One would like to believe (it seems to me) that a Safe Community would somehow value and promote safety in a manner that enhances, or at least facilitates, injury prevention interventions. More specifically, one should be able to identify and measure the contextual interventions and impacts that sit as the foundation of community-based prevention activities.8 Broadly considered, it also seems that ‘safety promotion’ should reach beyond injury control to engender a sense of safety that might manifest as engagement in activities, less anxiety about injury risk, and a greater perception of health, well being, and community investment.
But these outcomes are rarely measured. The benefits of the Safe Community are boiled back down to a reduction of risk behaviours or injury occurrence. In fact, this may be a simple necessity. For all the intangible warmth of safety promotion as a concept, the tools we have to achieve this are very often targeted, discrete injury prevention interventions. And to be fair, many injury prevention strategies do reach ‘upstream’ in the causal chain and broadly out into the relevant environments to effect their change. In so doing, they must—to some extent—promote a safer community.
It remains plausible that there is another, largely untapped—or, at least, understudied—aspect of the Safe Community to consider. This is the opportunity to move entire communities, not just identified subpopulations, towards safer behaviours, practices, and policies. Why target communities? First, because some aspects of risk are mediated by conditions and influences quite distinct from individual behavioural decisions. Decisions made at a community level about zoning, traffic control, and recreational facilities influence injury risk in ecological domains that individuals simply cannot manipulate. Perhaps more importantly, even small reductions in risk applied over entire populations can have a dramatic impact on the total burden of disease or disability. The health of a population can improve through a gentle nudge in a positive direction, if this is taken up by a malleable majority. Impacts on health equity notwithstanding, the results of such intervention could dwarf those achievable through engagement only with targeted ‘high risk’ individuals.9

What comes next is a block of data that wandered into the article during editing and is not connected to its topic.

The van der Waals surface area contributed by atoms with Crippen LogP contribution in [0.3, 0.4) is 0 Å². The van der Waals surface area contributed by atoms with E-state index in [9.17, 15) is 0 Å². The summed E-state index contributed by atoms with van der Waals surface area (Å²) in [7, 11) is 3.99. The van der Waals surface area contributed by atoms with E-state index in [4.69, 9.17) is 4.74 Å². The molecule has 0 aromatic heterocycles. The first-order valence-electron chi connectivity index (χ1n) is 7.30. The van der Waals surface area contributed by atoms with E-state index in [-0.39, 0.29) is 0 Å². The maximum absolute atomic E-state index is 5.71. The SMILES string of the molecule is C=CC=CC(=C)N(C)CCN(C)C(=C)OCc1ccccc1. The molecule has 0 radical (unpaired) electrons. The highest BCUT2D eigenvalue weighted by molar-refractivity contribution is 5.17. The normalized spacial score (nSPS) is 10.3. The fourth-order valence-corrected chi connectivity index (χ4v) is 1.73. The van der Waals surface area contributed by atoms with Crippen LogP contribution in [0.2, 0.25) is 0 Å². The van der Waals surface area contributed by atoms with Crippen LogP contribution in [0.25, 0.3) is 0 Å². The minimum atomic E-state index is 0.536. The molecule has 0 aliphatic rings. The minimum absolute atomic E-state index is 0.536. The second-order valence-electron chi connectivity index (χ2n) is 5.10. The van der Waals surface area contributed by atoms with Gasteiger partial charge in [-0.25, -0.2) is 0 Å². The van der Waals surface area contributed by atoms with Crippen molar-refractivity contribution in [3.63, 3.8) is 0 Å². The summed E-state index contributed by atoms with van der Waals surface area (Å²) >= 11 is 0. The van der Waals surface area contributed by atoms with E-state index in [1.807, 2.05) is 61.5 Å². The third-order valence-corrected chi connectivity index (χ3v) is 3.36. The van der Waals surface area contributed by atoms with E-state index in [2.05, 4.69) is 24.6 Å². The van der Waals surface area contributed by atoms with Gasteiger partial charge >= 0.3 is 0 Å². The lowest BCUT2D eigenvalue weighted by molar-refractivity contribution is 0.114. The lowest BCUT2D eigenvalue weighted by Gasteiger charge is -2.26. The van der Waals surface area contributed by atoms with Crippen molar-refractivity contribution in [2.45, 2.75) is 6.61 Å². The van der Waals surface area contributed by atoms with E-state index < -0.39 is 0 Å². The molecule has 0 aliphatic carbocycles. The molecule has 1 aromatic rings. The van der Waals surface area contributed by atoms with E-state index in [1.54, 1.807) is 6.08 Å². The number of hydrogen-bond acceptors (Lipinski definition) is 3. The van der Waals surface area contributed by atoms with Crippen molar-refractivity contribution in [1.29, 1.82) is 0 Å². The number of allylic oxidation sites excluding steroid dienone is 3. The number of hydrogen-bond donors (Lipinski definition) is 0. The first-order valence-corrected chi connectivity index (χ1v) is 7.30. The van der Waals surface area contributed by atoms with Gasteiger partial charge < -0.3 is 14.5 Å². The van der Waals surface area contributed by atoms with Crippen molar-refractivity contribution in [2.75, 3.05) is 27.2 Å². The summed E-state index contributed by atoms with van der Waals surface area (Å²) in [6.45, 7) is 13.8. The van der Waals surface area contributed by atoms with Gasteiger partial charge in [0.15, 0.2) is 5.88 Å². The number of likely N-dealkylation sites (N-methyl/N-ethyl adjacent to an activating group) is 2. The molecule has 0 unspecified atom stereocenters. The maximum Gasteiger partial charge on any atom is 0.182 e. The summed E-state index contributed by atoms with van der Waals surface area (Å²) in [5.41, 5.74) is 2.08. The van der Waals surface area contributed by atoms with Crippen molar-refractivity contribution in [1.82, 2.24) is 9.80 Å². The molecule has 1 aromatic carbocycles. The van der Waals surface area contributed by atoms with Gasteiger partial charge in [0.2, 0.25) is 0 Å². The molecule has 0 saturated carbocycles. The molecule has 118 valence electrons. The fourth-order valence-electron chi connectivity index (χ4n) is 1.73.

This, at least, is the theory. Only a few investigators have carefully specified an ecologically based theory of injury causation, defined measures to operationalise the concept, and tested prevention interventions against that theory (see Pickett et al,10 for example). We need more studies to explicitly test community-focused injury prevention programmes, looking for an interaction between Safe Communities designation and the success, reach, and sustainability of these programmes. Where there are successes, we need to know how these were achieved. Was community participation an important component? What about policies and legislation? Was inter-sectoral collaboration involved? Was an ‘all injury’ approach taken or were injury issues isolated, segmented, and targeted? Finally, can we see a spillover effect? Does success in one area of injury prevention lead to successes in other injury or non-injury health domains? And if we are to believe, as I do, that safety is more than an absence of injury, we need to be able to describe and measure this concept as the ultimate and most appropriate outcome of a Safe Community initiative.
Provenance and peer review Commissioned; not externally peer reviewed.
If you wish to reuse any or all of this article please use the link below which will take you to the Copyright Clearance Center’s RightsLink service. You will be able to get a quick price and instant permission to reuse the content in many different ways.